5. One analogy: it’s a table of great voices. Choking someone off and reducing the size of the table hurts everyone in the conversation. Every voice has some value. (Two farmers debating an interestingly-shaped cowpie has a part to play in the great conversation.) Part of the reason this century is so frightening is that so few people read anymore, so hardly anyone’s aware that there IS a table, much less that they are sitting at it. (We think Facebook is the table.)

    The absurdists have a penchant for upturning the table, throwing a fit, shitting all over, and stomping out of the room entirely. It’s not long before David Foster Wallace has a gun to his own head. That’s why I think over-sympathizing with the worst of them is a dead-end. We can only breathe someone’s hateful spew for so long before we go, “Well, that’s really just a bunch of hopeless shit, get over yourself, life must go on” – even if that means we replace it with the empty, boulder-heaving groan of Camus or the embittered sigh of Vonnegut, the self-deprecating failed humanist doodling buttholes on the President’s face.

    Another analogy: the “splinters and shards” materialists are manure scoopers. They are sharp agricultural tools, useful for digging up fallow ground hardened by long winters. But somewhere they get the idea that they *are* the field, that only thing there is to farming is churning soil. They never plant, they never reap. So it’s a surprisingly small role they play in a world where shit won’t stop growing.

    At some point, their job overturning the old ways of thinking – criticizing – is done, and it’s time for them to shut up. Then the rest of the table has a chance to speak and create anew, knowing that the cycle will happen again. The creators are all more interesting than the scoopers.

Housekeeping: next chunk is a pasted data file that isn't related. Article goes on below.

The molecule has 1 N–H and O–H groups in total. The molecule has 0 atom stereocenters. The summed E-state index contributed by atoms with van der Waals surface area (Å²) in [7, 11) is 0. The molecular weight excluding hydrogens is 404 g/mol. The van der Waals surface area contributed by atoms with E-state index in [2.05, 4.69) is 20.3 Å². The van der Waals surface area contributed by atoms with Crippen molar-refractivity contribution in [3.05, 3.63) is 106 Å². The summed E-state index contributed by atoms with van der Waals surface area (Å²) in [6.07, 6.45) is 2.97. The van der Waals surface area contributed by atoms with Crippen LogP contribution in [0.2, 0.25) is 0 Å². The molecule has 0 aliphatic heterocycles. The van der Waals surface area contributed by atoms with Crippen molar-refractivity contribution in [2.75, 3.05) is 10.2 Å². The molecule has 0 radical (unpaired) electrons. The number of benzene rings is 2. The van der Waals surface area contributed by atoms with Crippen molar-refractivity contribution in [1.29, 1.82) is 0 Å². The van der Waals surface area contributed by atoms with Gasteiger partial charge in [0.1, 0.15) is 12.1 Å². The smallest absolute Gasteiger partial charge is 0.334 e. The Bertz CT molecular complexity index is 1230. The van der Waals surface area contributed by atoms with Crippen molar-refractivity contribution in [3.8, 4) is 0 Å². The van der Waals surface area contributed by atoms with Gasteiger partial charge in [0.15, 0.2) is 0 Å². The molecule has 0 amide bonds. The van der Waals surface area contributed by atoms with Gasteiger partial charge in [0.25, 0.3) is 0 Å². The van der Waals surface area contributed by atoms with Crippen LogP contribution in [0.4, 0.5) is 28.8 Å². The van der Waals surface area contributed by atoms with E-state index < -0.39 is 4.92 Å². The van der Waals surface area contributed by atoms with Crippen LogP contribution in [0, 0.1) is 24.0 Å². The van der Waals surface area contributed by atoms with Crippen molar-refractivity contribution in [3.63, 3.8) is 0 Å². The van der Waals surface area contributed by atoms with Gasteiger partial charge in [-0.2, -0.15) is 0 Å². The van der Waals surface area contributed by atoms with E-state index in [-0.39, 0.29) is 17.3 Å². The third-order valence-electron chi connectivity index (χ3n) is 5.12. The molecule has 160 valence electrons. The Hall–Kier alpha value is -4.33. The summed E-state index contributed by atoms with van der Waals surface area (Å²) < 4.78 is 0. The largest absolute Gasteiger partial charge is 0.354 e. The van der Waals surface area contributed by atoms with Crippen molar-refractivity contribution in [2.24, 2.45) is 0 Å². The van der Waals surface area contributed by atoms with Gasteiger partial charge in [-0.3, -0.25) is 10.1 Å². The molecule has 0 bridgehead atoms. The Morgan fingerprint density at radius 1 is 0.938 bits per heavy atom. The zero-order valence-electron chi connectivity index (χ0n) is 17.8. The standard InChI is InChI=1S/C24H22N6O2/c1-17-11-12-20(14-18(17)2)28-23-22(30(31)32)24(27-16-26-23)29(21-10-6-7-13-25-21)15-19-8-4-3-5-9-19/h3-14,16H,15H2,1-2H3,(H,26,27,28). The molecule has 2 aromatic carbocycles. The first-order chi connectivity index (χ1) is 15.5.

Anyway, here are some lines from Wordsworth.

    …For I have learned
    To look on nature, not as in the hour
    Of thoughtless youth, but hearing oftentimes
    The still, sad music of humanity,
    Not harsh nor grating, though of ample power
    To chasten and subdue. And I have felt
    A presence that disturbs me with the joy
    Of elevated thoughts; a sense sublime
    Of something far more deeply interfused,
    Whose dwelling is the light of setting suns,
    And the round ocean, and the living air,
    And the blue sky, and in the mind of man,
    A motion and a spirit, that impels
    All thinking things, all objects of thought,
    And rolls through all things. Therefore am I still
    A lover of the meadows and woods,
    And mountains; and of all that we behold
    From this green earth; of all the mighty world
    Of eye and ear, both what they half-create,
    And what perceive; well pleased to recognize
    In nature and the language of the sense,
    The anchor of my purest thoughts, the nurse,
    The guide, the guardian of my heart, and woul
    Of all my moral being.